I recently flew into San Jose airport with the task of making my way to San Mateo, nearly 30 miles up the peninsula. In the name of saving my hosts a rental car charge, I hopped the shuttle bus to the Santa Clara train station to pick up the usually reliable CalTrain to my destination.
I arrived at the train station at about 1 a.m. body time, looking forward to napping on the hour-long ride north. Only the train didn’t come. For a long time. After about 20 minutes hour of waiting, I pulled out my smart phone to check Twitter. Success! CalTrain had an account. Surely there would be an explanation of the delay there.
Unfortunately, the most recent Caltrain tweet was from several hours earlier, referring to an unrelated schedule change. There was nothing to explain the current delay. As I made my way slowly northward that night by alternative means, I kept an eye on the CalTrain Twitter feed but could find nothing to explain the outage that had stranded thousands of people in one of the nation’s busiest rail corridors.
CalTrain deserves credit for adopting an important customer communication tool, but it deserves a spanking for failing to understand the consequences of that action. It’s easy to sign on to any social platform these days, but having an account and using it appropriately are two different things. CalTrain had created an expectation that it would communicate with its riders and then failed to deliver. It would have been better off not using the tools in the first place.
This wasn’t my first brush with Twitter dysfunction. A couple of months earlier, I had tweeted frustration about my credit card company’s practice of suspending accounts over unspecified security concerns. I was surprised to receive a reply tweet from a representative of the bank offering to help. I quickly posed a follow-up question and waited for a reply. That was in February. I’m still waiting.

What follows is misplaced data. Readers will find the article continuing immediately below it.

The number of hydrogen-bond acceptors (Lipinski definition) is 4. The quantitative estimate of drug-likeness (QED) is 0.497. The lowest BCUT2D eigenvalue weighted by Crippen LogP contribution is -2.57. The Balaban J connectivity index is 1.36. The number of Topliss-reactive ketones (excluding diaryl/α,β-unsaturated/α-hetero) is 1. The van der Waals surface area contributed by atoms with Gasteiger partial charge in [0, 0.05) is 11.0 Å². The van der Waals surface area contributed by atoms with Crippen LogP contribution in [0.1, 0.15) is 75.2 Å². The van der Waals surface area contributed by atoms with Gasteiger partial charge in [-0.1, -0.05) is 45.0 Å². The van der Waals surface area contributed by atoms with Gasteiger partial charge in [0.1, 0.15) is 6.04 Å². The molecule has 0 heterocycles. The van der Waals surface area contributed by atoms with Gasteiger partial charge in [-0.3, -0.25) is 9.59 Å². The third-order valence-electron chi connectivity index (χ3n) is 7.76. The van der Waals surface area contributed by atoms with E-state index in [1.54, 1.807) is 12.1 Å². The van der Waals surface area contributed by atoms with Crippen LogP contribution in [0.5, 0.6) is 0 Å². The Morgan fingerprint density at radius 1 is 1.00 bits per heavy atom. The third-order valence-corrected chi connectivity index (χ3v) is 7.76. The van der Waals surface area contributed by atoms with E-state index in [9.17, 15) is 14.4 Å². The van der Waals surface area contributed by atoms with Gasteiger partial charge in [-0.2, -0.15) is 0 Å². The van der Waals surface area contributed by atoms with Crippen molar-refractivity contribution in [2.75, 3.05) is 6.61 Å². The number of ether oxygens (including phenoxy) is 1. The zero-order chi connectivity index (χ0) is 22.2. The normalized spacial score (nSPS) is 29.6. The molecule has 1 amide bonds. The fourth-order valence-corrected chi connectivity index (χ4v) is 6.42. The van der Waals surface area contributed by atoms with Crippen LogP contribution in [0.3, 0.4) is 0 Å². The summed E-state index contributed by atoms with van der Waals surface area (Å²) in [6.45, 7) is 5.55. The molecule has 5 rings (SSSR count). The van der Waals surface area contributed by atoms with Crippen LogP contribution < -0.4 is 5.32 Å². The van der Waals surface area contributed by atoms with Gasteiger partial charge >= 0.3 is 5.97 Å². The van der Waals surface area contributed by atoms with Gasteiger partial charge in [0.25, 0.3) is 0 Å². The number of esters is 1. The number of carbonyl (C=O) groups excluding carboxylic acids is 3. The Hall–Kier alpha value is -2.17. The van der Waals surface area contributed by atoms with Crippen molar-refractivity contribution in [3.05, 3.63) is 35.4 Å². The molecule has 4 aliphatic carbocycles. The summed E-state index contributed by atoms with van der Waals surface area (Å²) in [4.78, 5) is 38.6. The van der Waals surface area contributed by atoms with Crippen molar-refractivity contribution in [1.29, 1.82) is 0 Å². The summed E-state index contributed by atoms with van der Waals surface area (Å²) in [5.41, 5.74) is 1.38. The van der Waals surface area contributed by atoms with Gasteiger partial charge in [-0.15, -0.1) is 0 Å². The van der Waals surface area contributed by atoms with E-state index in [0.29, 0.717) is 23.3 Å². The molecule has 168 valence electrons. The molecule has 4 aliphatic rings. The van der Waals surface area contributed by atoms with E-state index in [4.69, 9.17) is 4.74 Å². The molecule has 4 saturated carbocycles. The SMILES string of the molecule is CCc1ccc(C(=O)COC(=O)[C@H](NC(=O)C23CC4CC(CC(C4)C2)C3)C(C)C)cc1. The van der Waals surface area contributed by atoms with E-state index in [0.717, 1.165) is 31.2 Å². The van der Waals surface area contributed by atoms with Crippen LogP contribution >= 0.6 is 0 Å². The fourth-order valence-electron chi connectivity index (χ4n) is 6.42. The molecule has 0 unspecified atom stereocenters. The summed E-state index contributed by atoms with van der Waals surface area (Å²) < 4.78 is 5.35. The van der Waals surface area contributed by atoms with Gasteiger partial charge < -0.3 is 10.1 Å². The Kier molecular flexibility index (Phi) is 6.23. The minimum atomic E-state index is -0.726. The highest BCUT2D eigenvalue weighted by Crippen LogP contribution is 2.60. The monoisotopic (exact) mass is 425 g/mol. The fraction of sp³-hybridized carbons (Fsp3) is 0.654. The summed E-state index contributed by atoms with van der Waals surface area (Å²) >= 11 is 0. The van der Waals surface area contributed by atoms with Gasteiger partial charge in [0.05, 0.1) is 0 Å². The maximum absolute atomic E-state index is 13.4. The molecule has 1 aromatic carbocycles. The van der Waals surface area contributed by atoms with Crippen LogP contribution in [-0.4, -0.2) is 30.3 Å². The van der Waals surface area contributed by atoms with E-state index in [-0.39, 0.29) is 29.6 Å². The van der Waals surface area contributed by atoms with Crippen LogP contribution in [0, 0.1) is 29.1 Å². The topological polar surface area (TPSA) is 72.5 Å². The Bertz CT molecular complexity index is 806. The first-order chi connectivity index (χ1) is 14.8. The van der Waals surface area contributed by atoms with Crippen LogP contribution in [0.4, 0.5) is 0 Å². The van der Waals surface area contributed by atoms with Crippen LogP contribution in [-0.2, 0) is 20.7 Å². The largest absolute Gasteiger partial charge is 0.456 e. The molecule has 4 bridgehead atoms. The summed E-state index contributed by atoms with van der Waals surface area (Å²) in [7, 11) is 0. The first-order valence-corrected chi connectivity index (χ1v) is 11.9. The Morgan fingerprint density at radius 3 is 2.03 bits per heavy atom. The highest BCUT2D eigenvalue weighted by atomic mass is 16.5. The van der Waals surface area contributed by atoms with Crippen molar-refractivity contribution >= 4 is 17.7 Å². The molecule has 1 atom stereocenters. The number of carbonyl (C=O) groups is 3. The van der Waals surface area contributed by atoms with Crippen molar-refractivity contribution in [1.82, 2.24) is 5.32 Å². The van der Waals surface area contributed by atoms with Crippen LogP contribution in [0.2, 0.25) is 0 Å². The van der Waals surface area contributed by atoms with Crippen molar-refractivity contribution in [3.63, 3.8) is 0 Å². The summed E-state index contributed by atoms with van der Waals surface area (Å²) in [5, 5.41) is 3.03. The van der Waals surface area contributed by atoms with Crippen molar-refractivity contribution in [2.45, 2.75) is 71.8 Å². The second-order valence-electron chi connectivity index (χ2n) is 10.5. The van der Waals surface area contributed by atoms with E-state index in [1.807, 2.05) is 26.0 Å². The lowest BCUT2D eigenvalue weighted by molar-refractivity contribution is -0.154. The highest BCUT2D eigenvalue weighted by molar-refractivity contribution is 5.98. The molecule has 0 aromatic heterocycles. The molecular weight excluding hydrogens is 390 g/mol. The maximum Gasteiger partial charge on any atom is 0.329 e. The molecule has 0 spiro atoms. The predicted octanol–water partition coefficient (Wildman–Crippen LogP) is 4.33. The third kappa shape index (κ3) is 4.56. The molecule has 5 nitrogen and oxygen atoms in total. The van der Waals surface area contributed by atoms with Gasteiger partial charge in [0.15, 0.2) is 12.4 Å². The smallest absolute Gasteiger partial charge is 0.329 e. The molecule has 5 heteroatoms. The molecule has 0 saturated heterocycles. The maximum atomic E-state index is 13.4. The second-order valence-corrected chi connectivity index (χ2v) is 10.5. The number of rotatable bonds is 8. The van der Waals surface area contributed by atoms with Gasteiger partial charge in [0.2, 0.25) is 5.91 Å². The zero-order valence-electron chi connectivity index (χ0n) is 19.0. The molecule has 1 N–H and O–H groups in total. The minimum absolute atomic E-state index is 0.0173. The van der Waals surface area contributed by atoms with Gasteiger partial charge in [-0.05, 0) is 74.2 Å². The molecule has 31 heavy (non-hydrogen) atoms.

Coincidentally, a few weeks later I found myself across the dinner table from that very same bank representative. He explained that for the past several months he had been the sole person assigned to monitor Twitter at a company with well over 100,000 employees worldwide. It was an impossible task.
The bank was shooting itself in the foot. Regardless of whether it earnestly desired to engage with customers or was just trying to be trendy, it had created an expectation that it couldn’t possibly fulfill. Enabling someone to respond a little bit was worse than not responding at all.
Paving Cow Paths
Social media has turned the corner in the last two years. Twitter and Facebook badges are now everywhere, and a company that is active on social platforms uses an average of eight of them.
Unfortunately, a lot of these businesses don’t know what they’re doing. Scan the Twitter pages of a few big brands and you’ll see lots of self-congratulatory promotional messages but precious few “@ replies” or retweets. These companies are doing the 21st century equivalent of paving the cow paths: applying new tools to old processes.
What many marketers have failed to grasp is that the tools of new media aren’t just about publishing; they’re also about conversing. A Twitter feed, blog or Facebook page that delivers a message without acknowledging replies is an insult. As a rule of thumb, every Twitter inquiry should be answered within 24 hours. Blog comments should be answered within 48. Are you ready to make that commitment? If not, then limit your activities until you are. It’s better to be late than clueless.